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Homeracing

Big Score, Miss Southern Miss romp in Santa Anita’s Breeders’ Cup juvenile turf preps

Profile Picture: Kellie Reilly

October 11th, 2016

George Krikorian’s homebred Big Score proved well named after his 3 1/4-length domination of the $102,415 Zuma Beach at Santa Anita. Exploding from midpack off a scalding pace, the Tim Yakteen trainee announced himself the leading local contender for the Breeders’ Cup Juvenile Turf (G1).

Big Score had been similarly emphatic in his debut score at Del Mar, but found himself with too much to do in the Del Mar Juvenile Turf. The May 19 foal still uncorked a strong rally to finish second to Bowies Hero. The combination of a much faster pace, on a different course, and better early placement all contributed to a resounding form reversal – despite covering extra ground from post 12.

With regular rider Flavien Prat aboard, the 9-2 chance raced several lengths off fractions of :21.89, :44.83, and 1:09.43. The stalking Ventry Bay struck the front briefly leaving the far turn, but Big Score was already circling and inhaled the new leader upon straightening. He reeled off a final furlong in :11.87 to finish the firm-turf mile in 1:33.56.

Sonic Boom grabbed second by a half-length from Ventry Bay, whose chart comment includes “bled mouth.” English import Harbour Master, last early and having to switch around traffic in the stretch, flashed home for fourth. The half-brother to Prize Exhibit didn’t miss second by much, and he’s one to watch with this experience under his belt. Bowies Hero, the 2-1 favorite, wound up eighth of 12.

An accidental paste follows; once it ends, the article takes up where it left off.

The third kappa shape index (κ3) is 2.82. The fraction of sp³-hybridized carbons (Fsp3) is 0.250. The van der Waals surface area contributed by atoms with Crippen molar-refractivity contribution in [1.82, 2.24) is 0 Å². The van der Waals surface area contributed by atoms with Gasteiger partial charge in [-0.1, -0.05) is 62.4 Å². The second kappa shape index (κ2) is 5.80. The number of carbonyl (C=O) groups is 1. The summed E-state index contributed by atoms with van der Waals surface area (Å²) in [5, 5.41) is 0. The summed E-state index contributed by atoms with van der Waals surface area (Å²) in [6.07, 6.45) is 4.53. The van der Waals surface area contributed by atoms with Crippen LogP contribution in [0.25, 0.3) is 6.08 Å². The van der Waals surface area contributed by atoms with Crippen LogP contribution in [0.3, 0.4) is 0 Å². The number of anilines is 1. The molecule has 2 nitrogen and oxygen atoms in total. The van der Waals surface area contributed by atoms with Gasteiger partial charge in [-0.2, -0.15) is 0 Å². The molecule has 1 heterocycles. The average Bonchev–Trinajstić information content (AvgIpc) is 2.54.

Big Score’s connections all sounded the Breeders’ Cup theme in the postrace quotes.

“Since he won the first time out, I’ve thought he was a good horse,” Prat said. “Last time, I guess I was a little too far behind the rest of the field and had to wait a little bit to get through. The winner that day (Bowies Hero) is a good horse. My horse was running at the end, but I just couldn’t catch him.

“Today I took my time and put him right there, even though the pace was pretty fast. I wanted him right there and he always shows a good turn of foot.

“The Breeders’ Cup is what we’re looking for.”

“I would love to participate in the Breeders’ Cup Juvenile Turf,” Yakteen said.

 “The pace was substantially faster today, the first part of the race, and Flavien kept him a little closer but it didn’t seem to compromise his kick. He still had a pretty good kick.

“I think he can handle more distance. I definitely don’t think distance will be any concern. I think he showed that he’s not one dimensional today. He doesn’t have to come from completely out of it.”

Big Score has now earned $117,800 from a 3-2-1-0 record, all compiled going a mile on turf.

The victory was extra special for Krikorian, since Big Score has put his stallion, the 17.2-hand Mr. Big, on the map. The 13-year-old son of Dynaformer never made it to stakes company in his limited career, but he’s transmitting his good genes.

“These horses by Mr. Big are showing a lot of promise,” Krikorian said. “I moved him (from Kentucky) to E.A. Ranches in Ramona (California) for this year and he was bred to 39 mares. If he keeps going the way he is, he could be the best son of Dynaformer at stud.”